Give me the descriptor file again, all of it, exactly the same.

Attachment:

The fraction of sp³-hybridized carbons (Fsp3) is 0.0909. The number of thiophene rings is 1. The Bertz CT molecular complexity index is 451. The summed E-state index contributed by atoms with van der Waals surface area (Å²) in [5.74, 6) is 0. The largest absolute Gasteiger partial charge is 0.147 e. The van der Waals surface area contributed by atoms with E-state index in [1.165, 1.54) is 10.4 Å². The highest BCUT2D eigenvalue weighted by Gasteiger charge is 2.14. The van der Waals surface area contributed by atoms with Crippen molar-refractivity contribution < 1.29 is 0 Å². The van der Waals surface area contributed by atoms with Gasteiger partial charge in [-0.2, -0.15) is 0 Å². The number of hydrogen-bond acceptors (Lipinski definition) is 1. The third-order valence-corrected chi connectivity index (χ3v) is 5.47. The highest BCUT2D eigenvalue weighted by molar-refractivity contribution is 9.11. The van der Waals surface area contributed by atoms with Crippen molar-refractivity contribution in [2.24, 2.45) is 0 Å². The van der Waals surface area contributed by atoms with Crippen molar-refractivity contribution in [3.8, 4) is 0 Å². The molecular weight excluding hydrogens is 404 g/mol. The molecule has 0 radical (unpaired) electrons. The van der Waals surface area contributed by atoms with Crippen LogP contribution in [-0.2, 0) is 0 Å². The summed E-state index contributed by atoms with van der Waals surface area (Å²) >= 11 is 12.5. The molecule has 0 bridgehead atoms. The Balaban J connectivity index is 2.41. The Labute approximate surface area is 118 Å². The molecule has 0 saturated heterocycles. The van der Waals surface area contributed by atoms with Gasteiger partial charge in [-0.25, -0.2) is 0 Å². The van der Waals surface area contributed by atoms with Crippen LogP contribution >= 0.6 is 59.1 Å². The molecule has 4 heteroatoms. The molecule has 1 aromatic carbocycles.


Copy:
The fraction of sp³-hybridized carbons (Fsp3) is 0.0909. The number of thiophene rings is 1. The Bertz CT molecular complexity index is 451. The summed E-state index contributed by atoms with van der Waals surface area (Å²) in [5.74, 6) is 0. The largest absolute Gasteiger partial charge is 0.147 e. The van der Waals surface area contributed by atoms with E-state index in [1.165, 1.54) is 10.4 Å². The highest BCUT2D eigenvalue weighted by Gasteiger charge is 2.14. The van der Waals surface area contributed by atoms with Crippen molar-refractivity contribution < 1.29 is 0 Å². The van der Waals surface area contributed by atoms with Gasteiger partial charge in [-0.2, -0.15) is 0 Å². The number of hydrogen-bond acceptors (Lipinski definition) is 1. The third-order valence-corrected chi connectivity index (χ3v) is 5.47. The highest BCUT2D eigenvalue weighted by molar-refractivity contribution is 9.11. The van der Waals surface area contributed by atoms with Crippen molar-refractivity contribution in [2.24, 2.45) is 0 Å². The van der Waals surface area contributed by atoms with Crippen molar-refractivity contribution in [3.8, 4) is 0 Å². The molecular weight excluding hydrogens is 404 g/mol. The molecule has 0 radical (unpaired) electrons. The van der Waals surface area contributed by atoms with Crippen LogP contribution in [-0.2, 0) is 0 Å². The summed E-state index contributed by atoms with van der Waals surface area (Å²) >= 11 is 12.5. The molecule has 0 bridgehead atoms. The Balaban J connectivity index is 2.41. The Labute approximate surface area is 118 Å². The molecule has 0 saturated heterocycles. The van der Waals surface area contributed by atoms with Gasteiger partial charge in [-0.25, -0.2) is 0 Å². The van der Waals surface area contributed by atoms with Crippen LogP contribution >= 0.6 is 59.1 Å². The molecule has 4 heteroatoms. The molecule has 1 aromatic carbocycles.